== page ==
The force-induced planarization has a clear effect on the optical properties as revealed by time-dependent DFT (TDDFT) calculations in Fig. 3c and d. The absorption maximum λmax,abs shows a clear bathochromic shift with increasing external force. This effect is strongest in o-MeOBuDPP which displays a large total absorption shift Δλmax,abs of 115 nm at 6 nN, whereas for the analogous meta-derivative Δλmax,abs = 50 nm at 5.9 nN is obtained. Figure 3c reveals that the shift is caused both by the rotation of the phenyl rings, as well as by the deformation of PhDPP. There is a striking similarity in the CT peak positions between ortho-springs and meta-springs for pure rotation (without action of an external force). The deviation of these two modes at small dihedral angles is caused by steric repulsion between the Ph rings and DPP cores, which leads to an additional deformation and a stronger shift in o-PhDPP. In particular, for m-MeOBuDPP, deformation is the main source of the shift due to the initially smaller rotation. Accordingly, the possibility for relaxation in this mode under the action of the external force is decreased. Further analysis of the effect of deformation is presented in Supplementary Information (Supplementary Figs. 5–11), indicating that the elongation of C-C bonds in the DPP core has the strongest influence on the wavelength of the CT peak.
With a linear fit up to ~1 nN, which is expected to be a reasonable range for the forces present in this experiment23, we predict shifts Δλmax,abs depending on the force F acting on the DA system of Δλmax,abs/F = 7 ± 1 nm nN−1 and 21 ± 1 nm nN−1 for m-MeOBuDPP and o-MeOBuDPP, respectively. These numbers are obtained from the rotamer with trans-up-down conformation. Other rotamers of m/o-MeOBuDPP (Supplementary Table 1 and Supplementary Fig. 12) are very similar in energy but show different behavior under external force. Assuming all four rotamers to be present with equal probability gives a slightly lower averaged response of Δλmax,abs/F = 5 ± 1 nm nN−1 and 17 ± 2 nm nN−1 for m-MeOBuDPP and o-MeOBuDPP, respectively. An exchange of the methoxybutyl substituents by methyl groups (Supplementary Table 2 and Supplementary Figs. 13–17) and additionally considering all rotamers leads to enhanced shifts in the range of small forces: Δλmax,abs/F is about 12 ± 1 nm nN−1 and 45 ± 3 nm nN−1 for m-MeDPP and o-MeDPP, respectively. This result hints at the rigidity of the linker being important for force transduction. We will use these force-dependent shifts to estimate the molecular forces acting in the experiment below.
Synthesis of a DPP based DA torsional spring
In order to verify these predictions experimentally, we synthesized ortho-functionalized and meta-functionalized diphenyl DPPs and covalently incorporated them into a rigid, yet ductile, polymer matrix. Prior investigations with DA spring functionalized polydimethylsiloxane (PDMS) showed only very little mechanochromic response, which we ascribed to its soft nature (Supplementary Fig. 18). Despite the growing interest in DPP-based materials during the last two decades32,35, ortho-substituted diphenyl DPPs have been rarely reported so far. One reason is certainly that coplanarity of DPP-containing conjugated materials is a common target33. Another factor may be related to the chemistry involved in ortho-substitution, which is significantly more challenging due to the increased sterical hindrance. The few reported syntheses of o-substituted diphenyl DPP chromophores state poor yields of 2–7%36,37. Using the direct and efficient succinate synthesis route, the preparation of bis(o-bromophenyl)diketopyrrolopyrrole (o-BrPhDPPH) 2a is displayed in Fig. 4a.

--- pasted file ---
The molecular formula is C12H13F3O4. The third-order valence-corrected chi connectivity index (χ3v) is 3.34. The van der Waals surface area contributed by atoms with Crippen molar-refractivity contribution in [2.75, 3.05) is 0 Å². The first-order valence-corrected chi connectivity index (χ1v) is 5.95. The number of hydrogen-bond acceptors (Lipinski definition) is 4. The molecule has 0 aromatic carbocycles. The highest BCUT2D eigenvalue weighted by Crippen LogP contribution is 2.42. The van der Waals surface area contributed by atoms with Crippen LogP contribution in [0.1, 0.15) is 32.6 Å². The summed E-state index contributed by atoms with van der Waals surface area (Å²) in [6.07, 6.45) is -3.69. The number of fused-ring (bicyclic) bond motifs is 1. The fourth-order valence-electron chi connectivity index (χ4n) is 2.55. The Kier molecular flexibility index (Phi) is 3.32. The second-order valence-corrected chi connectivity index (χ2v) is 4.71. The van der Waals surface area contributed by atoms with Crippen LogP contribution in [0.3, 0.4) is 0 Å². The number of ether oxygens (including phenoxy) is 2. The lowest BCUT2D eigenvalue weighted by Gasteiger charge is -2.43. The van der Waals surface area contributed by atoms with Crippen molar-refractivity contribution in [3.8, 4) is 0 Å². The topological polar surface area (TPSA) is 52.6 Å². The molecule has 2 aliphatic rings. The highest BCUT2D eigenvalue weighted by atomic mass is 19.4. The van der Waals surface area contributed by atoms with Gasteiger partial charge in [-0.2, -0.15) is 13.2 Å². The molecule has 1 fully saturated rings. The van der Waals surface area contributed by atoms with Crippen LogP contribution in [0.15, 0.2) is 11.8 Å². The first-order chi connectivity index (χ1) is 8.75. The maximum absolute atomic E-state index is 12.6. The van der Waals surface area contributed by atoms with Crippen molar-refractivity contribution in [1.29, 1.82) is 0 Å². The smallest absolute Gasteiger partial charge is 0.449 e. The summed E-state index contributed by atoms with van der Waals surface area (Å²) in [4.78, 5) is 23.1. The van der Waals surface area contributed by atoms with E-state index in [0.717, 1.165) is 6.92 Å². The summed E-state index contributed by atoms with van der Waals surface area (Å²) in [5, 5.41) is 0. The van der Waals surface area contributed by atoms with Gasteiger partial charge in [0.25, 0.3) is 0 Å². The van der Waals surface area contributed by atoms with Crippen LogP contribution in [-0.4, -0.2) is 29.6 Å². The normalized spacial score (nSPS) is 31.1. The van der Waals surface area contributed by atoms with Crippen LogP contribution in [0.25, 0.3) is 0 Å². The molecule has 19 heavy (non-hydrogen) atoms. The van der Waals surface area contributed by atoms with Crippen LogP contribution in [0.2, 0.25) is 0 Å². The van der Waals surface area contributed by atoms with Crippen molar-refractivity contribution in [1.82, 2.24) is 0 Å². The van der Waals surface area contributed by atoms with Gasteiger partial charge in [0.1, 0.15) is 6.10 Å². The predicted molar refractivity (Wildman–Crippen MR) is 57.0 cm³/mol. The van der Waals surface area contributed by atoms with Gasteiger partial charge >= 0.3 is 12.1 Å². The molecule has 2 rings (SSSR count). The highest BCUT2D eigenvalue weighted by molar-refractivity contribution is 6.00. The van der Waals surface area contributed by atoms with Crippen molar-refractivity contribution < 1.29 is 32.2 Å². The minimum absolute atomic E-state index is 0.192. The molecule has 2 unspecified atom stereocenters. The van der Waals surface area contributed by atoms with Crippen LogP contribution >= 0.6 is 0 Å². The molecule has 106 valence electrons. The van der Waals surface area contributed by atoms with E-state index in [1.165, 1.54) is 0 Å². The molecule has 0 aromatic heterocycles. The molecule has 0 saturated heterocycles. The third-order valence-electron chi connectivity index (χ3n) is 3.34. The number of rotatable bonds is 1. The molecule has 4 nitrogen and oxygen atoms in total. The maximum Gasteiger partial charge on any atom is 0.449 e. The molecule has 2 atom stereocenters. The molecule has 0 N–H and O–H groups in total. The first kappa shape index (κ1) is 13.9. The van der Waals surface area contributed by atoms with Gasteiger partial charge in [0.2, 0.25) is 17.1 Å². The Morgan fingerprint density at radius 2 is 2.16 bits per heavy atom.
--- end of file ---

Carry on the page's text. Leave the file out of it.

For the herein achieved, comparably high yield of 10% of 2a (Supplementary Fig. 19), very slow addition of the succinate is crucial. However, with increasing reaction time debromination occurs, therefore the reaction was stopped after 15 h. The first evidence for the increased torsional angle of o-BrPhDPPH is its relatively high solubility. The lower ability of o-BrPhDPPH to aggregate compared to the meta-analog m-BrPhDPPH 2b even allowed acquiring 13C NMR spectra in good quality in the absence of solubilizing alkyl groups. After N-methylation of 2a, most of the debrominated species could be removed by repeated recrystallization to obtain 3a in 60% yield and with a purity of 97%.
In light of the results from theory highlighting beneficial rigid linkers (Supplementary Figs. 13–17), direct incorporation of 3a into the polyphenylene PmmpP23 via Suzuki polycondensation (SPC) appeared most straightforward. However, this synthetic approach failed (Fig. 4). Apparently, the sterically hindered 2-bromo group of 3a reacts much slower compared to 5,5′-dibromo-2,2′-bis(hexyloxy)-1,1′-biphenyl (M2). For this reason, a butylene linker was introduced via Negishi coupling while maintaining the general o-substitution pattern, leading to 4a in 14% yield38. To introduce the 4-bromophenyl unit required for SPC, ether synthesis with 4-bromophenol was straightforward and led to the monomer bis(o-(4-(4-bromophenoxy)butyl)phenyl)DPP (o-LBrPhDPP) 5a in 38% yield.